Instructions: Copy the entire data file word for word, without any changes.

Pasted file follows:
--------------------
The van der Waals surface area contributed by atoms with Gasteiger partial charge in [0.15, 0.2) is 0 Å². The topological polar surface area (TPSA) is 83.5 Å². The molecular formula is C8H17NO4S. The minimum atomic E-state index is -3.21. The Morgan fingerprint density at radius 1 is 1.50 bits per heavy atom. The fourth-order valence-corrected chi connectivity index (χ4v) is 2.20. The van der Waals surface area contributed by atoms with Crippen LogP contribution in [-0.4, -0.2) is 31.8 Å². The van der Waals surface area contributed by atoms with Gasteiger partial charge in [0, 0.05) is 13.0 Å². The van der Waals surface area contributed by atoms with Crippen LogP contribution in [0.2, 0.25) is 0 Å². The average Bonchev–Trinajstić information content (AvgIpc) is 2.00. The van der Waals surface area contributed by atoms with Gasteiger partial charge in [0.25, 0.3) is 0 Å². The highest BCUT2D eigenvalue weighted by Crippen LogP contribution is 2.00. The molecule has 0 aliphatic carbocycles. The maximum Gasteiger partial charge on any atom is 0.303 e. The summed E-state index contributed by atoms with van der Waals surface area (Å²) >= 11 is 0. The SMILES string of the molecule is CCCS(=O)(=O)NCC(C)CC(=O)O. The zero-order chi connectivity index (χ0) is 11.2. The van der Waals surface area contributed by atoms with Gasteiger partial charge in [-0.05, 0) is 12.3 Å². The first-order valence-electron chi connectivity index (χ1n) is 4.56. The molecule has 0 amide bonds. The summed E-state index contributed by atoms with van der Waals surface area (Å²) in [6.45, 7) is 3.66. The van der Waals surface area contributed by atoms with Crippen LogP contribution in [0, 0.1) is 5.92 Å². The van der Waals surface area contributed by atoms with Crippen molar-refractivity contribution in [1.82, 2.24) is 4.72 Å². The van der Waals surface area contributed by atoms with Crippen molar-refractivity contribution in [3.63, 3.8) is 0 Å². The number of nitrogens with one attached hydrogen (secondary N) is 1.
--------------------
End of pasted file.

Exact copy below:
The van der Waals surface area contributed by atoms with Gasteiger partial charge in [0.15, 0.2) is 0 Å². The topological polar surface area (TPSA) is 83.5 Å². The molecular formula is C8H17NO4S. The minimum atomic E-state index is -3.21. The Morgan fingerprint density at radius 1 is 1.50 bits per heavy atom. The fourth-order valence-corrected chi connectivity index (χ4v) is 2.20. The van der Waals surface area contributed by atoms with Crippen LogP contribution in [-0.4, -0.2) is 31.8 Å². The van der Waals surface area contributed by atoms with Gasteiger partial charge in [0, 0.05) is 13.0 Å². The van der Waals surface area contributed by atoms with Crippen LogP contribution in [0.2, 0.25) is 0 Å². The average Bonchev–Trinajstić information content (AvgIpc) is 2.00. The van der Waals surface area contributed by atoms with Gasteiger partial charge in [0.25, 0.3) is 0 Å². The highest BCUT2D eigenvalue weighted by Crippen LogP contribution is 2.00. The molecule has 0 aliphatic carbocycles. The maximum Gasteiger partial charge on any atom is 0.303 e. The summed E-state index contributed by atoms with van der Waals surface area (Å²) >= 11 is 0. The SMILES string of the molecule is CCCS(=O)(=O)NCC(C)CC(=O)O. The zero-order chi connectivity index (χ0) is 11.2. The van der Waals surface area contributed by atoms with Gasteiger partial charge in [-0.05, 0) is 12.3 Å². The first-order valence-electron chi connectivity index (χ1n) is 4.56. The molecule has 0 amide bonds. The summed E-state index contributed by atoms with van der Waals surface area (Å²) in [6.45, 7) is 3.66. The van der Waals surface area contributed by atoms with Crippen LogP contribution in [0, 0.1) is 5.92 Å². The van der Waals surface area contributed by atoms with Crippen molar-refractivity contribution in [1.82, 2.24) is 4.72 Å². The van der Waals surface area contributed by atoms with Crippen molar-refractivity contribution in [3.63, 3.8) is 0 Å². The number of nitrogens with one attached hydrogen (secondary N) is 1.